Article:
Fitbit Inc. on Tuesday raised the estimated price range for its initial public offering by $3 a share, implying a valuation for the wearable fitness tracking company of nearly $4 billion.
Fitbit is looking to sell 22.4 million shares for $17 to $19 each, up from its previous range of $14 to $16 each.
Fitbit also disclosed in a regulatory filing that shareholders now plan to sell 12 million shares in the offering, up from 7.5 million shares.
At the top end of the new range, the offering could raise more than $750 million. That figure includes the company and shareholder shares and a so-called overallotment option, which gives underwriters the opportunity to sell additional shares under certain circumstances.
Fitbit estimated net proceeds from the offering of $373.9 million at the midpoint of the range. The company has said it could use the money for things like research and development and acquisitions.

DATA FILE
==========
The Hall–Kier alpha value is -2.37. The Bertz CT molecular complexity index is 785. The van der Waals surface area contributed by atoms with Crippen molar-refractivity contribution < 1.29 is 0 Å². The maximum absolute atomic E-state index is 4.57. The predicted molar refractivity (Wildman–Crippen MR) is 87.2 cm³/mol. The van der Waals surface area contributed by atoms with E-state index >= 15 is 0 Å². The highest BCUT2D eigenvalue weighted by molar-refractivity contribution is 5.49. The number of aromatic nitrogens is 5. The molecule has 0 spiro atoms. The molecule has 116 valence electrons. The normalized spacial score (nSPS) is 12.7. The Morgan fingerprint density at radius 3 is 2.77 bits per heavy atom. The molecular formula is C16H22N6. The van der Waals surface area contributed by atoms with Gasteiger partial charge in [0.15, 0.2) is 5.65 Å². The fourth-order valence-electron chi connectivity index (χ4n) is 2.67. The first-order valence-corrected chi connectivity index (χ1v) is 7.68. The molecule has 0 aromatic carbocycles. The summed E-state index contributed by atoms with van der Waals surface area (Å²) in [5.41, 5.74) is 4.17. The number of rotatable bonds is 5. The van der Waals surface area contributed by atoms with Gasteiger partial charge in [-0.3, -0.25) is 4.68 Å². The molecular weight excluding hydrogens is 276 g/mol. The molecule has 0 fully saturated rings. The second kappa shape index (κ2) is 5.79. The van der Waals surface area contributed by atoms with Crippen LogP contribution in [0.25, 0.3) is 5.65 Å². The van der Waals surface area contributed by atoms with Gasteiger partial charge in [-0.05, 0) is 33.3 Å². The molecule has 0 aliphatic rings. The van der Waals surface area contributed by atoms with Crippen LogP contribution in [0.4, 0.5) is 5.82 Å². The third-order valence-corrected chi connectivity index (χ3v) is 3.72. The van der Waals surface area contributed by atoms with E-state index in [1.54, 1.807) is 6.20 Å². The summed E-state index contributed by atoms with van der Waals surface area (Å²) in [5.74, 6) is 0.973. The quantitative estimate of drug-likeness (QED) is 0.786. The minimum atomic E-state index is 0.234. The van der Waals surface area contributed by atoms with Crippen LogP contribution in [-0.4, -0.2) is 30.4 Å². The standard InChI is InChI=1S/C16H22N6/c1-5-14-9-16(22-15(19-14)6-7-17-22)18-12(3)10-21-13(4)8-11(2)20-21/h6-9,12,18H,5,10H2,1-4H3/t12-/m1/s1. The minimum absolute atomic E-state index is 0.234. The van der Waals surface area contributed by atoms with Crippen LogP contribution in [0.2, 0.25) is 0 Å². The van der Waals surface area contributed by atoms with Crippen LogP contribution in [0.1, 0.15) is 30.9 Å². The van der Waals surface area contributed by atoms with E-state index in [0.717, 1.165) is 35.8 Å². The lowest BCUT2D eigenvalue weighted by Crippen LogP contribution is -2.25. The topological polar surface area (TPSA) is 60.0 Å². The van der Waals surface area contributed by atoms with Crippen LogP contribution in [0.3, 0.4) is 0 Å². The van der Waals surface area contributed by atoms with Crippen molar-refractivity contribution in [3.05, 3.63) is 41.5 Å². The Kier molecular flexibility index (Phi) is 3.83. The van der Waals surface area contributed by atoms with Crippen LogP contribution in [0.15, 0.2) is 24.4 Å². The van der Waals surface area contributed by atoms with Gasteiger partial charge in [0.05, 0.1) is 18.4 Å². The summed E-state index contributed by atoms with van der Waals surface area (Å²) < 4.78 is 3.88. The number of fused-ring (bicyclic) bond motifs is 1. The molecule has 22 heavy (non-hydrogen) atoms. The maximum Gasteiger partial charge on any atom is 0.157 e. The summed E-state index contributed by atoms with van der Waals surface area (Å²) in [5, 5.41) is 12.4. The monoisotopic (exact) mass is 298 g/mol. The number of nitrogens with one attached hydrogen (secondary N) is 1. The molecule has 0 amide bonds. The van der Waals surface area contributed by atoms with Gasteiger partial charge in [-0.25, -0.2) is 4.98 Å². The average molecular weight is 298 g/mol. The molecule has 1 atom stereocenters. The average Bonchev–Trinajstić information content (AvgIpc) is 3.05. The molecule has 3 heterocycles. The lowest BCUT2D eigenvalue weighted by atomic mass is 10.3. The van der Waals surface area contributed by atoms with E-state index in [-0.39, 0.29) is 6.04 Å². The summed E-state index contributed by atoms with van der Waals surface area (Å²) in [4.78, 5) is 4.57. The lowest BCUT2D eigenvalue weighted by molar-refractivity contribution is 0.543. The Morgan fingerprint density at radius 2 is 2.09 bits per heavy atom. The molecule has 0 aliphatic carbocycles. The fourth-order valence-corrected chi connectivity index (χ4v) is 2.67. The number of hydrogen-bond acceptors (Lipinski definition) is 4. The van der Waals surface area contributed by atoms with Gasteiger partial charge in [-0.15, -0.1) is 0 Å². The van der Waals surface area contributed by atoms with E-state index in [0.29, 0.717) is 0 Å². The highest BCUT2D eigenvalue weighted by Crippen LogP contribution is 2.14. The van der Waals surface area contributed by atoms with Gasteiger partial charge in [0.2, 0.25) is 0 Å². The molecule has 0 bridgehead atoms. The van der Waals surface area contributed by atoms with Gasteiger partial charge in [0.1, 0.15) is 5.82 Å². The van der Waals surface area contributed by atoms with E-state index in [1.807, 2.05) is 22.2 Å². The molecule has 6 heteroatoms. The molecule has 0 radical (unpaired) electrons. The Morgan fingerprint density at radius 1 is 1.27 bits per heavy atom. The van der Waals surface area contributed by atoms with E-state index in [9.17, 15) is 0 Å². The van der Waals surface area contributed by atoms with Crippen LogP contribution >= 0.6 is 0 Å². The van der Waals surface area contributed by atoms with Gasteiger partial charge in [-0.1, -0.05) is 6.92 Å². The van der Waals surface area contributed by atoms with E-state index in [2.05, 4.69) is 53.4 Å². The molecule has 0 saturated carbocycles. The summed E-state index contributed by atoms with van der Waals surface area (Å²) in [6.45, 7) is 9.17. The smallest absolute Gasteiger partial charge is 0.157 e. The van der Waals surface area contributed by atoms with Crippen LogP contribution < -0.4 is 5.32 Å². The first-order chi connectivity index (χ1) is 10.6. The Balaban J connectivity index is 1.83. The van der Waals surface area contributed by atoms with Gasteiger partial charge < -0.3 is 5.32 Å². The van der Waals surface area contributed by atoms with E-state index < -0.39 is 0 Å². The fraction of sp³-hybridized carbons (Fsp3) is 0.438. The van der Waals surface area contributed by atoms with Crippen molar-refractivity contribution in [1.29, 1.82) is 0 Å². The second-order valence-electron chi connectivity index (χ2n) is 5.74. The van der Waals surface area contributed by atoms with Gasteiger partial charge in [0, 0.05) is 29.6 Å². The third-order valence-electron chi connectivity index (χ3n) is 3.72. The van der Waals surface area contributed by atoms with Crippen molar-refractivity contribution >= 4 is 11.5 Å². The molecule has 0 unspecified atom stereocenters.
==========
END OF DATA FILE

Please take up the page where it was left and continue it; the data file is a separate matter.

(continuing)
The San Francisco company filed to go public in May in a move that will help fend against a mounting assault from a range of corporate giants eager for a piece of the burgeoning market. It is looking to trade on the New York Stock Exchange under ticker symbol FIT.
Fitbit's products' novel ability to count the number of daily steps and monitor distance traveled and calories burned seized the attention of data-obsessed modern consumers and paved the way for a new category of hardware technology.
The company revealed in May regulatory filings that it made a $131.8 million profit last year on revenue that nearly tripled to $745.4 million. Since 2007, Fitbit has sold roughly 20.5 million of its fitness-tracking devices—from the $60 Zip clip-on to the $250 Surge wristwatch—with more than half sold last year alone.
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